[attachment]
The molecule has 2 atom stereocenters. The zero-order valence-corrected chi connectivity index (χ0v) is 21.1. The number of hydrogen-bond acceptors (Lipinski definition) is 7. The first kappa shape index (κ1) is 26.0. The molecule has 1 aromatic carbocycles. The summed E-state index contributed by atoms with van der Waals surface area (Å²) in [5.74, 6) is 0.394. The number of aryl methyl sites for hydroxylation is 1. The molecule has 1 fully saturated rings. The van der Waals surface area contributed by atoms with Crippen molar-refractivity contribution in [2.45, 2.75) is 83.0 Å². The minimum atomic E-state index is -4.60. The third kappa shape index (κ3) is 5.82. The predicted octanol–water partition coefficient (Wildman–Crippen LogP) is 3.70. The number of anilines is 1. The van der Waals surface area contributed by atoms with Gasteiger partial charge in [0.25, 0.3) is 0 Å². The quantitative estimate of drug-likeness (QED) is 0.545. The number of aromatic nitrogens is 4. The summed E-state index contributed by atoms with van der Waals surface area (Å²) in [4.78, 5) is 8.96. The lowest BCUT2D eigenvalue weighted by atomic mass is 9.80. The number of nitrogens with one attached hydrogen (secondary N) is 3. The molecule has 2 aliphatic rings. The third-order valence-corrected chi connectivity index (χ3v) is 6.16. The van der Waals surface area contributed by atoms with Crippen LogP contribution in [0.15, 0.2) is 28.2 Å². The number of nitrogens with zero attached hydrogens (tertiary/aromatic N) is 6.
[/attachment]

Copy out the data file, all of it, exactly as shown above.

The molecule has 2 atom stereocenters. The zero-order valence-corrected chi connectivity index (χ0v) is 21.1. The number of hydrogen-bond acceptors (Lipinski definition) is 7. The first kappa shape index (κ1) is 26.0. The molecule has 1 aromatic carbocycles. The summed E-state index contributed by atoms with van der Waals surface area (Å²) in [5.74, 6) is 0.394. The number of aryl methyl sites for hydroxylation is 1. The molecule has 1 fully saturated rings. The van der Waals surface area contributed by atoms with Crippen molar-refractivity contribution in [2.45, 2.75) is 83.0 Å². The minimum atomic E-state index is -4.60. The third kappa shape index (κ3) is 5.82. The predicted octanol–water partition coefficient (Wildman–Crippen LogP) is 3.70. The number of anilines is 1. The van der Waals surface area contributed by atoms with Gasteiger partial charge in [0.25, 0.3) is 0 Å². The quantitative estimate of drug-likeness (QED) is 0.545. The number of aromatic nitrogens is 4. The summed E-state index contributed by atoms with van der Waals surface area (Å²) in [4.78, 5) is 8.96. The lowest BCUT2D eigenvalue weighted by atomic mass is 9.80. The number of nitrogens with one attached hydrogen (secondary N) is 3. The molecule has 2 aliphatic rings. The third-order valence-corrected chi connectivity index (χ3v) is 6.16. The van der Waals surface area contributed by atoms with Crippen LogP contribution in [0.15, 0.2) is 28.2 Å². The number of nitrogens with zero attached hydrogens (tertiary/aromatic N) is 6.